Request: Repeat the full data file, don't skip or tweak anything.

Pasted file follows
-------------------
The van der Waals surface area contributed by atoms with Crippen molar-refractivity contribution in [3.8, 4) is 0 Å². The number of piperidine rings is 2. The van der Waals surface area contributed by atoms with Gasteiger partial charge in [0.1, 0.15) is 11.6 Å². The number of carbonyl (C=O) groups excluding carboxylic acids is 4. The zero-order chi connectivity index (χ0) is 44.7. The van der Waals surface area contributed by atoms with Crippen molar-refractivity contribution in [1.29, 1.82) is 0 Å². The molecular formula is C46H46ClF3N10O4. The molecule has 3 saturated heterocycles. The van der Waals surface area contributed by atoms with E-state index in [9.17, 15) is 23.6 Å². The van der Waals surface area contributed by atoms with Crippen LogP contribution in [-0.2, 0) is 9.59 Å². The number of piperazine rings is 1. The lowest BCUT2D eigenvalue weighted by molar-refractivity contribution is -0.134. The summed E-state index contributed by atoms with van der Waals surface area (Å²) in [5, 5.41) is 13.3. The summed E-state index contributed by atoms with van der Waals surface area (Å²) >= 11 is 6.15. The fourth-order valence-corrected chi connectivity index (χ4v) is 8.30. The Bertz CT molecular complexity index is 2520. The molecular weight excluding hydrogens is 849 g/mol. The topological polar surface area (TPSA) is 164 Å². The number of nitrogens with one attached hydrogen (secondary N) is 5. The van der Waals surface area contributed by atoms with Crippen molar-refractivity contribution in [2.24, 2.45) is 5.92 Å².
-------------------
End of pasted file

The van der Waals surface area contributed by atoms with Crippen molar-refractivity contribution in [3.8, 4) is 0 Å². The number of piperidine rings is 2. The van der Waals surface area contributed by atoms with Gasteiger partial charge in [0.1, 0.15) is 11.6 Å². The number of carbonyl (C=O) groups excluding carboxylic acids is 4. The zero-order chi connectivity index (χ0) is 44.7. The van der Waals surface area contributed by atoms with Crippen molar-refractivity contribution in [1.29, 1.82) is 0 Å². The molecular formula is C46H46ClF3N10O4. The molecule has 3 saturated heterocycles. The van der Waals surface area contributed by atoms with E-state index in [9.17, 15) is 23.6 Å². The van der Waals surface area contributed by atoms with Crippen LogP contribution in [-0.2, 0) is 9.59 Å². The number of piperazine rings is 1. The lowest BCUT2D eigenvalue weighted by molar-refractivity contribution is -0.134. The summed E-state index contributed by atoms with van der Waals surface area (Å²) in [5, 5.41) is 13.3. The summed E-state index contributed by atoms with van der Waals surface area (Å²) >= 11 is 6.15. The fourth-order valence-corrected chi connectivity index (χ4v) is 8.30. The Bertz CT molecular complexity index is 2520. The molecular weight excluding hydrogens is 849 g/mol. The topological polar surface area (TPSA) is 164 Å². The number of nitrogens with one attached hydrogen (secondary N) is 5. The van der Waals surface area contributed by atoms with Crippen molar-refractivity contribution in [2.24, 2.45) is 5.92 Å².